Pawle wrote sometyme to the Galathians; Who hath enchanted you not to obey the truthe ? For if ye be not bewitched, what mean you to fight for heresie against the true faith of Christ, for the Devil against God, for tyrants that robbe you of your goods, lands, lives, and everlasting salvation, against your own brethren, who daylie spend their goods, and shed their blood, to deliver you from these miseries? What meane you, I say, to be at so great charges, to take so great paine, and to put your selves in so horrible daunger of bodie and sowle, for a wicked woman, neither begotten in true wedlock, nor esteeming her Christendom, and therefore deprived by the Vicar of Christ, her and your lawful Judge; forsaken of God, who justifieth the sentence of his Vicar;. forsaken of all Catholike princes, whom she hath injured intolerably; forsaken of divers lords, knights, and gentilmen of England, who ten yeres past toke the sword against her, and yet stand in the same quarrel ? See you not, that she is without a lawful heire of her own bodie, who may either reward her friends, or revenge her enemies ? See you not, that she is such a shameful reproche to the royal Crown, that whoso is in dede a frind to the Crown, shuld so muche the more hasten to dispossesse her of the same? Se you not, that the next Catholike heire to the Crown, (for the Pope wil take order by God's grace, that it shal rest in none other but Catholikes,) must accompt al them for traytors that spend their goods in mainteining an heretike against his true title and right? What wil ye answer to the Pope's Lieutenant, when he, bringing us the Pope's and other Catholike princes ayde, (as shortly he will,) shal charge you with the crime and payne of hereticks, for mainteining an heretical pretensed Queen, against the publike sentence of Christes Vicar? Can she, with her feined supremacie, (which the Devil instituted in Paradise, when he made Eve Adam's maistresse in God's matters,) absolve and acquiett you from the Pope's excommunication and curse ? Shal ye not rather stayne your selves and your noble howses with the suspicion of heresie and treason?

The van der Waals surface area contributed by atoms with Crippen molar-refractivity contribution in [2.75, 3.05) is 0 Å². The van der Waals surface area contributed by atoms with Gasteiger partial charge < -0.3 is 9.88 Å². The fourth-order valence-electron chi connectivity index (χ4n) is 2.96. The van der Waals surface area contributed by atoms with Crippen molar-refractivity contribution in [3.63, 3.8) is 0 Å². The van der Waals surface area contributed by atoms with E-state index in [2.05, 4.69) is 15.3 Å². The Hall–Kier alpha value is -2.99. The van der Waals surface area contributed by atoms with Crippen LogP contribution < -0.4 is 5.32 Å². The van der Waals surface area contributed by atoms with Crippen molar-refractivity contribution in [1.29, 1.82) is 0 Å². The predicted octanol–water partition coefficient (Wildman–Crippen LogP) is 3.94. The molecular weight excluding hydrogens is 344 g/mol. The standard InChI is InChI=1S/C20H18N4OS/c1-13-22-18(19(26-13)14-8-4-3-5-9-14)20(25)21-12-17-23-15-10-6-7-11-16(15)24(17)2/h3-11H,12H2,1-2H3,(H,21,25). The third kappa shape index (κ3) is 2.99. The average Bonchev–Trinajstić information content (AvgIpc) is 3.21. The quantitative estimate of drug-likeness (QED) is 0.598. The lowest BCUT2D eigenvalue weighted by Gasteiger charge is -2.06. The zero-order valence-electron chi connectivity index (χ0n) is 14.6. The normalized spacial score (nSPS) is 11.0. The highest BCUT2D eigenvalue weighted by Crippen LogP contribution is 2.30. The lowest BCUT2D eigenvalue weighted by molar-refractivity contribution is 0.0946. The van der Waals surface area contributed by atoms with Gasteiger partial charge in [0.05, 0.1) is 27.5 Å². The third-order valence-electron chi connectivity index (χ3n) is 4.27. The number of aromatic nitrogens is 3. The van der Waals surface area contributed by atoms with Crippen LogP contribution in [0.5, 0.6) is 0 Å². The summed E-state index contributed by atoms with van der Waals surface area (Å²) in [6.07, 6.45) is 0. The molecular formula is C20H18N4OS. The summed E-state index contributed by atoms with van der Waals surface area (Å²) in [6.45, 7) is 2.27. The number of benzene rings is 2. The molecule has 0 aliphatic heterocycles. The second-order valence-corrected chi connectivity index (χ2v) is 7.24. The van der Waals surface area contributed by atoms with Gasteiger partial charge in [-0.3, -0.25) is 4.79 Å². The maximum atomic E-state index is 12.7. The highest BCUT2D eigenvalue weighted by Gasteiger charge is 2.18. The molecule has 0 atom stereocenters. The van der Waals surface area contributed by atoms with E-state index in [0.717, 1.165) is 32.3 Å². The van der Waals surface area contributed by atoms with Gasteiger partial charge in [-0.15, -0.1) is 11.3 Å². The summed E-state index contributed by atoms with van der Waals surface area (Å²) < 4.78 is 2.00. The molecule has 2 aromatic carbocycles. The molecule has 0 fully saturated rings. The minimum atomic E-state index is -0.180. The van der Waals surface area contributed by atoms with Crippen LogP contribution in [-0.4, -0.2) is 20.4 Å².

IV.